May 12, 2009

Justify My Netflix: Android

(Like many Netflix customers, I too can get quite lax with the timely watching and returning of my movies, which of course defeats the entire purpose of having a flat-rate rental plan in the first place. To combat that, I am now writing standardized mini-reviews of each and every movie I end up watching through Netflix, both instantly and on DVD. Don't forget, all previous 'Justify My Netflix' reviews can be found on CCLaP's main movie page.)


Today's movie: Android, 1982 (IMDB | Netflix)

Why I added it to my queue: Because this is yet another of those so-called "forgotten cult classics" I'm such a sucker for, in this case an early-'80s science-fiction thriller concerning the limits of artificial intelligence. Because it stars Klaus Kinski, slumming it here near the end of his career; and I've been on a bit of a Klaus Kinski kick this year, after deciding to finally watch the half-dozen films he made with notorious German New Wave director Werner Herzog throughout the '70s and '80s.

The reality: So the more of these supposed forgotten cult "classics" I now watch (thanks mostly to the growing amount of them available through Netflix's "instant movie" service), the more I'm starting to realize that the vast majority of these films have been forgotten for a very good reason, with Android being no exception. Oh, sure, it has an intriguing premise at its core, which is why it still has passionate fans to this day -- Kinski plays a mad scientist out in space named Daniel, who has successfully created a working yet highly naive cyborg named Max 404 (Don Keith Opper, who also wrote this movie's script), and who is now working on a robot bride for himself, plans for which go all to hell when a group of violent fugitive space criminals show up, and Max finally meets his first live human female and promptly gets an android woody ('metaly?'). But unfortunately all of this gets heavily overshadowed by the almost non-existent budget for the production, back when special effects were prohibitively expensive to begin with, as well as the atrocious acting that invariably always seems to come with such low-budget films; because let's face it, when you're a SF filmmaker with very little money on your hands, if you don't start with an extra-smart script you're simply bound to get laughed right out of the theatre. (Take for example 2004's exquisite Primer, one of my favorite genre films of all time but that doesn't contain a single effects shot -- now that's how you do no-budget science-fiction.) Despite the breathless comparisons among fanboys at IMDB to the legitimate low-budget classic Dark Star, in actuality Android falls far short of being worth your time.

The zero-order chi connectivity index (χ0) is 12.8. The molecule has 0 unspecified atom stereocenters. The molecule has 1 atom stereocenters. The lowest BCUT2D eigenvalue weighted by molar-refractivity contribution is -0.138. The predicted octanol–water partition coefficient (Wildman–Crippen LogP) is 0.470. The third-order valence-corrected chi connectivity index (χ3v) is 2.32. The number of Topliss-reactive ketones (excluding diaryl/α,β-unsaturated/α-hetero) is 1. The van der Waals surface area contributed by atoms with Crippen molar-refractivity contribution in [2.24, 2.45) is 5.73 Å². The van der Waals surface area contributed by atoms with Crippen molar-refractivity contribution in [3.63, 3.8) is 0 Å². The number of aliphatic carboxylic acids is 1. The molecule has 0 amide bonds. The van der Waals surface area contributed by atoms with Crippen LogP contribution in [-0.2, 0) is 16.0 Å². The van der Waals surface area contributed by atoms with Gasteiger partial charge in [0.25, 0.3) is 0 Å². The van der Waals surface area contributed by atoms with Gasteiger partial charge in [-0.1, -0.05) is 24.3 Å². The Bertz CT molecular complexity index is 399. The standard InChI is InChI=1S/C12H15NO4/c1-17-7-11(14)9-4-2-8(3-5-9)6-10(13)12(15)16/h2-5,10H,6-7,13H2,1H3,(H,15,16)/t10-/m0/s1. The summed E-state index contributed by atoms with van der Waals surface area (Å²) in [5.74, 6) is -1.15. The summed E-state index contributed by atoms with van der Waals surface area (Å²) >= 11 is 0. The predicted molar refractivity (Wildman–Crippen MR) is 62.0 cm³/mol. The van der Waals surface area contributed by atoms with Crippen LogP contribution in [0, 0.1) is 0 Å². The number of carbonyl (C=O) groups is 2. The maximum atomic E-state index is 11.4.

Strangest piece of trivia: Brie Howard, who plays the human woman Max goes crazy for, was at the time also the drummer of infamous early-'80s all-girl I.R.S. band American Girls.

If I had watched it when it first came out: It would've undoubtedly been during a midnight screening at a SF convention.

Worth your time? No no no no no

Filed by Jason Pettus at 10:38 AM, May 12, 2009. Filed under: Movies | Reviews |